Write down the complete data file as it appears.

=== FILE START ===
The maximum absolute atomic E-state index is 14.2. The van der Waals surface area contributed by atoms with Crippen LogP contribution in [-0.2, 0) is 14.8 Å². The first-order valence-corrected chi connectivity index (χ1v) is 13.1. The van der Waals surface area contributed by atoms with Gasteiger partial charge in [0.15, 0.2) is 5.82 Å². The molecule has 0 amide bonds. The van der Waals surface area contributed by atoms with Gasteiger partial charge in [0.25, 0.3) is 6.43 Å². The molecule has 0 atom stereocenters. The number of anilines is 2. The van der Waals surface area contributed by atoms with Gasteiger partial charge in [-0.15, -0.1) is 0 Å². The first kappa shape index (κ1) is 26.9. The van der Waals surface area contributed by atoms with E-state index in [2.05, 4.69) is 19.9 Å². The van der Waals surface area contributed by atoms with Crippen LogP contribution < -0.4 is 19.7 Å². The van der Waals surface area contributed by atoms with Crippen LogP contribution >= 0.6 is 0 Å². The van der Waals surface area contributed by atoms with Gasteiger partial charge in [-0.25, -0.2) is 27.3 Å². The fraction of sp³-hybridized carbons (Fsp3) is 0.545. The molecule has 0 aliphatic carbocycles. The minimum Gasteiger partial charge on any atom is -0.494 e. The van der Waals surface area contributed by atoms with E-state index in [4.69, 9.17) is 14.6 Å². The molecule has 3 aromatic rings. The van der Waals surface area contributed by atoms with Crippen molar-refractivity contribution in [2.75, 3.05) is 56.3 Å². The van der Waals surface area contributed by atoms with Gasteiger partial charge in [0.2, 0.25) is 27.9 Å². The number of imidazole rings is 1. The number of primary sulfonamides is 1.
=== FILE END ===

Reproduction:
The maximum absolute atomic E-state index is 14.2. The van der Waals surface area contributed by atoms with Crippen LogP contribution in [-0.2, 0) is 14.8 Å². The first-order valence-corrected chi connectivity index (χ1v) is 13.1. The van der Waals surface area contributed by atoms with Gasteiger partial charge in [0.15, 0.2) is 5.82 Å². The molecule has 0 amide bonds. The van der Waals surface area contributed by atoms with Gasteiger partial charge in [0.25, 0.3) is 6.43 Å². The molecule has 0 atom stereocenters. The number of anilines is 2. The van der Waals surface area contributed by atoms with Gasteiger partial charge in [-0.15, -0.1) is 0 Å². The first kappa shape index (κ1) is 26.9. The van der Waals surface area contributed by atoms with E-state index in [2.05, 4.69) is 19.9 Å². The van der Waals surface area contributed by atoms with Crippen LogP contribution < -0.4 is 19.7 Å². The van der Waals surface area contributed by atoms with Crippen LogP contribution >= 0.6 is 0 Å². The van der Waals surface area contributed by atoms with Gasteiger partial charge in [-0.25, -0.2) is 27.3 Å². The fraction of sp³-hybridized carbons (Fsp3) is 0.545. The molecule has 0 aliphatic carbocycles. The minimum Gasteiger partial charge on any atom is -0.494 e. The van der Waals surface area contributed by atoms with E-state index in [4.69, 9.17) is 14.6 Å². The molecule has 3 aromatic rings. The van der Waals surface area contributed by atoms with Crippen molar-refractivity contribution in [2.75, 3.05) is 56.3 Å². The van der Waals surface area contributed by atoms with Gasteiger partial charge in [0.2, 0.25) is 27.9 Å². The number of imidazole rings is 1. The number of primary sulfonamides is 1.